How does this happen? By adding your own laws on top of God’s laws and by having no love for others. Jesus turns to these Pharisees and tries to show them the sin in their hearts and their lack of self-awareness. He refers to a story in 1 Samuel 21 when David was hiding from Saul, and he and his men were hungry. The priest had no food except for the bread of the Presence, which only the priests could eat. Jesus uses this to get to the very heart of the purpose of God’s law. Essentially He asks, “Is it better to deny your neighbor, let them go hungry, withhold good from those who need it . . . or to follow the letter of the law?” He says, “if you had known what this means, “I desire mercy, and not sacrifice,” you would not have condemned the guiltless.

LawThere it is. The Pharisees were this way because they did not understand the HEART of the law. They loved the actual words, not the God who created it. They exalted the physical book, not the Creator who wrote it. “The whole law is summed up in this one word: ‘You shall love your neighbor as yourself.‘” Jesus says in Matthew 22:36-40 that the greatest law in the Bible – the very heart of God’s law – is to love God and love others. The Pharisees were constantly critical, judgmental, angry and “holier than thou” because they did not understand God’s heart, His love, His mercy, His compassion. And because they didn’t understand this, they didn’t understand God, the Sabbath, His Laws . . . nothing. Imagine spending your whole life studying God’s laws only to hear at the end that you understood none of it. “You missed it!” The Pharisees couldn’t see the true meaning of the Sabbath because they didn’t have hearts of love.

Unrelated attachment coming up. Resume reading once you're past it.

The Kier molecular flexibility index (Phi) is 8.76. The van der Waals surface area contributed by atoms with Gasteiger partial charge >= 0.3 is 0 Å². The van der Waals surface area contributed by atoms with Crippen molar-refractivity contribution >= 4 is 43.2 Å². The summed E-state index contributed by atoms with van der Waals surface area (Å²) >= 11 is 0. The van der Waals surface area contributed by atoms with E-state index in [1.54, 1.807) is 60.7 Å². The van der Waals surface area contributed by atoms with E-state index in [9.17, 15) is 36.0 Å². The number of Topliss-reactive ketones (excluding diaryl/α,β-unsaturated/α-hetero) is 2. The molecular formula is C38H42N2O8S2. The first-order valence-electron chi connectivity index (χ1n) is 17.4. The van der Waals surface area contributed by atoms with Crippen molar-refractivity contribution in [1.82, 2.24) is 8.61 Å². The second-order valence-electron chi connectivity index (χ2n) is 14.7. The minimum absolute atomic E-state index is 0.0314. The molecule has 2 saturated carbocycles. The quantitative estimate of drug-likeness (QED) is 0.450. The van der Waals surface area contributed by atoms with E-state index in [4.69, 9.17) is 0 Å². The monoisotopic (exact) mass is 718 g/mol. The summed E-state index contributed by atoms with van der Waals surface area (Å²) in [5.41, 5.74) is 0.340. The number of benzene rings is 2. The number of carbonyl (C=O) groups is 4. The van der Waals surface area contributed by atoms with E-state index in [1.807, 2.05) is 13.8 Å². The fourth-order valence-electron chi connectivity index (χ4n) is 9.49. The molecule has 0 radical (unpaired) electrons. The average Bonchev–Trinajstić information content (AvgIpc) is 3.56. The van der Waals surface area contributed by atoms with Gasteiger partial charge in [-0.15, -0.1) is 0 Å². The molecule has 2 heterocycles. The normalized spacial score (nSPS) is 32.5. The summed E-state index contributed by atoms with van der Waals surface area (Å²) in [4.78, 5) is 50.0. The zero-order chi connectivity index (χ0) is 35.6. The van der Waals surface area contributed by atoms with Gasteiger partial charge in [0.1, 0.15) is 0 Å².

The Pharisees didn’t treat those around them as their neighbors. They didn’t actually love people, but only loved themselves, their righteousness, their status. You can’t help those you don’t love. In fact, it’s very difficult to live around people you don’t love.

Collett_Park_Neighborhood_Historic_DistrictI don’t know about you, but I live in a small neighborhood where everybody knows everybody. I know Judy and her husband Dan who raise chickens, I know sweet Maryanne across the street who is in her 80’s, I just met the new guy Mark and his son, I know Alicia who is a single mom and a teacher, raising 3 kids on her own, there’s the elderly couple who come in from Chicago to escape their winters, there’s Gilbert who is a plummer and his wife, Rick who builds houses, Brian and Allison and young Vivian . . . .They are my neighbors. We have had a few disagreements and unfortunate events (Judy’s chicken got into my back yard once. We have two huge dogs. You do the math). But we always make up, apologize, make it right and forgive. Why? BECAUSE WE HAVE TO LIVE WITH THESE PEOPLE! We need them and they need us.

When we are sick, they bring us food. When they are moving furniture, we help them. When we need help fixing our house, they come over or let us borrow tools. When Gilbert’s wife had a heart attack last year, we stood with him as the paramedics got her in the ambulance, prayed with him, and brought them food when she got back home. When our dogs got out of our fence, our sweet neighbor grabbed them and kept them in her back yard until we got home. Judy brings us eggs from their chickens. We bake her pies, and take her kale and spinach from our garden. Our neighbors are in our vicinity, our area of influence . . . they are right up in our lives. It is work and we don’t always get it right, but living at peace with our neighbors, loving our neighbors, serving our neighbors . . . is what we are called to do.